Bdellium , also bdellion, is a semi-transparent oleo-gum resin extracted from Commiphora wightii of India (also called false myrrh) and from Commiphora africana trees growing in Ethiopia, Eritrea and sub-saharan Africa. According to Pliny the best quality came from Bactria (today Afghanistan). Other named sources for the resin are India, Arabia, Media, and Babylon.
Commiphora africana resin is also known as African bdellium.
Relation to the Hebrew b'dolach () is uncertain. The Septuagint translates the term as a precious stone rather than a resin. In Genesis 2:12 it is given as a product of Havilah, where it is listed along with other precious items gold and onyx. Reference is made again in Numbers 11: "7 And the manna was as coriander seed, and the colour thereof as the colour of bdellium." These are the only two uses in the Hebrew scripture. There is no agreement about whether the term referred to the resin, or to a precious stone.
Theophrastus is perhaps the first classical author to mention bdellium, if the report that came back from his informant in Alexander's expedition refers to Commiphora wightii: "In the region called Aria there is a thorn tree which produces a tear of resin, resembling myrrh in appearance and odour. It liquefies when the sun shines upon it."
It is also one of the first ores mentioned in the bible, in Genesis 2:12
Plautus in his play Curculio refers to it. Pliny the Elder, in his Natural History (12:36), describes the best bdellium coming from Bactria (identified as Commiphora wightii[a]) as a "tree black in colour, and the size of the olive tree; its leaf resembles that of the oak and its fruit the wild fig", as well as bdellium coming from Nubia (identified as Commiphora africana). However, his descriptions[b] seem to cover a range of strongly perfumed resins. The Periplus of the Erythraean Sea, of the 2nd century CE, reports that bdella are exported from the port of Barbarice at the mouth of the Indus. The Bactrian variety is known among Arabs as mokul.
The bdellium referred to by Dioscorides as "the bdellium imported from Petra" (De Materia Medica, 1:80) is probably the resin of Hyphaene thebaica, a species of palm. The Arabs call it "Jewish bdellium."
Bdellium is the common English translation in the Bible (Genesis 2:12; Numbers 11:7) for Hebrew bedolach. In both passages the Septuagint understands it as the name of some precious stone, as does Rashi, who interprets it as "a precious stone, crystal", and Saadiah Gaon, as "pearls". The Midrash gives two opinions. According to one, it is a precious stone, and according to the other the reference is to "the bedola? of perfumers". In Genesis the Midrash decides in favor of the first interpretation because there it is associated with gold and onyx. In Numbers, the reference to bdellium is in the context of the manna eaten by the Israelites in the wilderness, which is said to have "the color of bdellium" (Numbers 11:7). Manna was described as looking "like coriander seed, and being white in color and tasting like wafers of honey" (Exodus 16:14). In Numbers 11:7 Manna is said to have "the color of bdellium". Coriander seed is small and spherical, and the fruit of the Bdellium plant is spherical and looks light green to white depending on maturity. So one could conclude that Manna looked like small, round, white, soft or flaky pellets that tasted like sweet cream or honey. Bdillium fruit are small, round and white as are pearls, so Bdellium may have been a name for Pearls in Biblical times, resembling the round white fruit, and used by the author to describe Manna.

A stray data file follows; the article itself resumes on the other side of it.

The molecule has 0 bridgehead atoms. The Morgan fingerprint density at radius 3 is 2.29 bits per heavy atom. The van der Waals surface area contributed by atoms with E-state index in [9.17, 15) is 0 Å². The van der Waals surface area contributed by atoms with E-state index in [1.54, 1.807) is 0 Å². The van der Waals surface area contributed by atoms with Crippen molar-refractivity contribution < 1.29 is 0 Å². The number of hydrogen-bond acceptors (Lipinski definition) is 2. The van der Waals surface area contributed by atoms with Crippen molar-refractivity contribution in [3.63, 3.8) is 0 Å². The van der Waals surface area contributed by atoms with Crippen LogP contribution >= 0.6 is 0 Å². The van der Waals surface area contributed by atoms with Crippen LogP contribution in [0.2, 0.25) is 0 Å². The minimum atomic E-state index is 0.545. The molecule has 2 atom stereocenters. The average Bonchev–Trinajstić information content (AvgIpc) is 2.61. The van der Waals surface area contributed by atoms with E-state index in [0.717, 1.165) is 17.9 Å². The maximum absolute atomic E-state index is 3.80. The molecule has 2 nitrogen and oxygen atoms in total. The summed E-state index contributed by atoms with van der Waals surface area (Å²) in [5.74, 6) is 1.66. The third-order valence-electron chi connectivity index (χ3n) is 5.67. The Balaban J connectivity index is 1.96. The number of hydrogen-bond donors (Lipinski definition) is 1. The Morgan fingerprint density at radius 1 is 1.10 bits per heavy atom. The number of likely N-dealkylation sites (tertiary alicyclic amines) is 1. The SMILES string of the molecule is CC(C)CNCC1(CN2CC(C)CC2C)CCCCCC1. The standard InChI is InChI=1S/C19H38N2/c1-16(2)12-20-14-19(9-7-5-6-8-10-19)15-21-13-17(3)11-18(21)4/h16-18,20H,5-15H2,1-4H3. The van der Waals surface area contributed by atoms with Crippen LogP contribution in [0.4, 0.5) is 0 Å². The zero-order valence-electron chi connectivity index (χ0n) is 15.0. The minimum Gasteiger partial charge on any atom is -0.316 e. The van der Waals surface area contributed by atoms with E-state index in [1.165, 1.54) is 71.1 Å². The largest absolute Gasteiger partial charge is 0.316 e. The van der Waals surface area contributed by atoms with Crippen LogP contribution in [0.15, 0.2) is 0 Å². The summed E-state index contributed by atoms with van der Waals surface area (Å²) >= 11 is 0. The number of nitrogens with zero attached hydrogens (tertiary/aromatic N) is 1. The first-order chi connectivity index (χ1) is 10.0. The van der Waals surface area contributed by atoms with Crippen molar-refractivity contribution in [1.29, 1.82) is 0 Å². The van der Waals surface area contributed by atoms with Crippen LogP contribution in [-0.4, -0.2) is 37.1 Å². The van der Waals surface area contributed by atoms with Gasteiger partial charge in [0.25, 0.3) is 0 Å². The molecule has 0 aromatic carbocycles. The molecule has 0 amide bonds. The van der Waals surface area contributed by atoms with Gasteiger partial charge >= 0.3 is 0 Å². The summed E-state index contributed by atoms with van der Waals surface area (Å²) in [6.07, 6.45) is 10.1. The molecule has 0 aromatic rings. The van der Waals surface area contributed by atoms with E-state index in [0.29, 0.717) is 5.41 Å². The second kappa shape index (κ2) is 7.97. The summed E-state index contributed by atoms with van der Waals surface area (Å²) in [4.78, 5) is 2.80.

In China, bdellium, known as ?nx? xi?ng () or "Parthian aromatic", was among the varieties of incense that reached China either along the Silk Route from Central Asia, or by sea. Later ?nx? xi?ng was applied to an East Indian substitute, gum benzoin from Sumatra.
Isidore of Seville reports in his Etymologiae (XVII.viii.6) that bdellium comes from trees in India and Arabia, the Arabian variety being better as it is smooth, whitish and smells good; the Indian variety is a dirty black.